Back wall 76 is removably mounted on brackets 80 that are themselves secured to a wall of chamber 72 with flat headed expansion screws 82. Brackets 80 have extensions therefor so that the distance between the back walls 76 of partition 74 and the wall of chamber 72 to which brackets 80 are mounted can be varied to allow chambers 72 to accommodate articles of different sizes. Additionally, as previously discussed, the angle that side wall 78 creates with back wall 76 can vary to accommodate articles of different sizes.
A further feature of this embodiment is that chambers 72 have an elongate aperture 84 (FIG. 6) that is bordered at the top and bottom by V-shaped strips 86 secured to sides of chambers 72 adjacent aperture 84. An elongate metallic hanger bar 88, V-shaped in transverse cross-section, with curved upper tabs 90 is hung over the outside of upper V-shaped strips 86. The lower portion of elongate bar 88 hangs down inside chamber 72 so that bar 88 contacts the inside surface of lower V-shaped strip 86. In this position, bar 88 is slightly bowed, so as to be elastically deformed, along its length, and thus the tendency of bar 88 to recover from this deformation keeps the lower portion of bar 88 in contact with the inside surfaces of lower V-shaped strip 86.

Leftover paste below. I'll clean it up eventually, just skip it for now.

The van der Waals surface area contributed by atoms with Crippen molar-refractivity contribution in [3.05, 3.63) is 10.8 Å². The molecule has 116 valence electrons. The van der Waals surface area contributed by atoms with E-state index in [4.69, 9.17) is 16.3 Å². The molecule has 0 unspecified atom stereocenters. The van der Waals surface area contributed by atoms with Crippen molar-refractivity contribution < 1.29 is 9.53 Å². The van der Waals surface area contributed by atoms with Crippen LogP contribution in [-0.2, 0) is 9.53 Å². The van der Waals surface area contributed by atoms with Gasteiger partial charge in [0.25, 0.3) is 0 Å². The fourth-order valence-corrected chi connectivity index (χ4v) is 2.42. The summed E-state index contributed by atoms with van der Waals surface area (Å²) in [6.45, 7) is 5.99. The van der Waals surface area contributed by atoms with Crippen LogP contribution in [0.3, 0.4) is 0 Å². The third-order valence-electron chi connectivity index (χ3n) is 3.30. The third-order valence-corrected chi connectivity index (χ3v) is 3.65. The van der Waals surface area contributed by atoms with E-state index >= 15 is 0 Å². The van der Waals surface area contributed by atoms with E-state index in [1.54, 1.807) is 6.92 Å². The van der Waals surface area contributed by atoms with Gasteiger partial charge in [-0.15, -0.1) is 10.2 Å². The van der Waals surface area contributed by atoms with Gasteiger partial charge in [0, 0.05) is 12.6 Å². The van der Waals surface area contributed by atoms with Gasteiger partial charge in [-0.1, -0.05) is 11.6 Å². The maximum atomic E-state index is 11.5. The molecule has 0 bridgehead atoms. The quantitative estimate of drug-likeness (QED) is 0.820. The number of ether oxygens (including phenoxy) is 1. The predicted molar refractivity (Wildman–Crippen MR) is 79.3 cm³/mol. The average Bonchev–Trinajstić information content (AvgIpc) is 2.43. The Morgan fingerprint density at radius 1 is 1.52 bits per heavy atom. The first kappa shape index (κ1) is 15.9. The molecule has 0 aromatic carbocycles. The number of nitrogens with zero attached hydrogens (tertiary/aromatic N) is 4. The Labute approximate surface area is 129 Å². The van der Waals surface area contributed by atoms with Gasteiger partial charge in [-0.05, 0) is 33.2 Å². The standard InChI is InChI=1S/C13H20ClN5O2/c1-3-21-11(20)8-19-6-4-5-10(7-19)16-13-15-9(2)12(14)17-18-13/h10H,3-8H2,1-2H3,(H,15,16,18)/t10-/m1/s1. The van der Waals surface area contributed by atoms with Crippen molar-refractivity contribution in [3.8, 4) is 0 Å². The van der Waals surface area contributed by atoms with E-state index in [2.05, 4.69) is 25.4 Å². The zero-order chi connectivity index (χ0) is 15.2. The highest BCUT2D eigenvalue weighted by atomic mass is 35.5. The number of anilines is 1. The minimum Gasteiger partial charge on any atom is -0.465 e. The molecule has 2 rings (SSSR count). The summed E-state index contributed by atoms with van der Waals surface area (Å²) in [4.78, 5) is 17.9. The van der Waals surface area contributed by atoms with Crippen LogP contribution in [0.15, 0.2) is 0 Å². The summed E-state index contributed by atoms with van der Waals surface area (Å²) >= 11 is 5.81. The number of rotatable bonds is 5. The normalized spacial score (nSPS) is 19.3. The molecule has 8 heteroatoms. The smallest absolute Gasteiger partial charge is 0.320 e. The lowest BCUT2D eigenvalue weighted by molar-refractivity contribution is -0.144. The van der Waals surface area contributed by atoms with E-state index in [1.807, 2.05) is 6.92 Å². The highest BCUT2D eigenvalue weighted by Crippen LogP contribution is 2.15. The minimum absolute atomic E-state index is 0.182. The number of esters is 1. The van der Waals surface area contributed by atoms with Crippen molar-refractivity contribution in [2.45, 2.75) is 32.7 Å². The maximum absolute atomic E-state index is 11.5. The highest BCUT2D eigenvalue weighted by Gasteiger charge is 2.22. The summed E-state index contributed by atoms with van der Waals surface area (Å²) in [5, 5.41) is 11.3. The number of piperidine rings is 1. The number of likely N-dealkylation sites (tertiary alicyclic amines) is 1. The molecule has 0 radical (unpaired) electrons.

To fill each chamber 72, elongate bar 88 is first removed. Thus, through aperture 84 of chamber 72, articles can be stacked in chamber 72. Once the stacking is complete, elongate bar 88 can be replaced so that the articles are securely retained in chamber 72.